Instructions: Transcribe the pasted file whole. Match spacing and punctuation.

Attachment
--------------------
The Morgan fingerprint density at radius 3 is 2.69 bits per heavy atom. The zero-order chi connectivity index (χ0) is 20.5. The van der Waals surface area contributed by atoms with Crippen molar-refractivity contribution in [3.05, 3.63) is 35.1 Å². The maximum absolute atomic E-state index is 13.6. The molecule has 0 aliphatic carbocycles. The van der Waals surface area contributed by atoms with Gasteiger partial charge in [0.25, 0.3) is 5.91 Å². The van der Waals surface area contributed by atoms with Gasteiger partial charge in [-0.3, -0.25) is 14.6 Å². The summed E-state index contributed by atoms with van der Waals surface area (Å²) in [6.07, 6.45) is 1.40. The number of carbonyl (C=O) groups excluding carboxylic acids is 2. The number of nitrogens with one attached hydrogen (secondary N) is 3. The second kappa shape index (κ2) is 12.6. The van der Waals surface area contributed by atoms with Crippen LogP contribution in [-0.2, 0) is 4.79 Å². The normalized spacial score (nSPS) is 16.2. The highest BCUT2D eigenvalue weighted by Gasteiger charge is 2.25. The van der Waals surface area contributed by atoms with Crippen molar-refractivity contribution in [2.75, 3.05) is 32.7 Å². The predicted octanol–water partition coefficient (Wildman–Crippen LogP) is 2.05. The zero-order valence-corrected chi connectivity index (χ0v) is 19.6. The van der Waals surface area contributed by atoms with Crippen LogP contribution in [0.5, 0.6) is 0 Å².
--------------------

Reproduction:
The Morgan fingerprint density at radius 3 is 2.69 bits per heavy atom. The zero-order chi connectivity index (χ0) is 20.5. The van der Waals surface area contributed by atoms with Crippen molar-refractivity contribution in [3.05, 3.63) is 35.1 Å². The maximum absolute atomic E-state index is 13.6. The molecule has 0 aliphatic carbocycles. The van der Waals surface area contributed by atoms with Gasteiger partial charge in [0.25, 0.3) is 5.91 Å². The van der Waals surface area contributed by atoms with Gasteiger partial charge in [-0.3, -0.25) is 14.6 Å². The summed E-state index contributed by atoms with van der Waals surface area (Å²) in [6.07, 6.45) is 1.40. The number of carbonyl (C=O) groups excluding carboxylic acids is 2. The number of nitrogens with one attached hydrogen (secondary N) is 3. The second kappa shape index (κ2) is 12.6. The van der Waals surface area contributed by atoms with Crippen LogP contribution in [-0.2, 0) is 4.79 Å². The normalized spacial score (nSPS) is 16.2. The highest BCUT2D eigenvalue weighted by Gasteiger charge is 2.25. The van der Waals surface area contributed by atoms with Crippen molar-refractivity contribution in [2.75, 3.05) is 32.7 Å². The predicted octanol–water partition coefficient (Wildman–Crippen LogP) is 2.05. The zero-order valence-corrected chi connectivity index (χ0v) is 19.6. The van der Waals surface area contributed by atoms with Crippen LogP contribution in [0.5, 0.6) is 0 Å².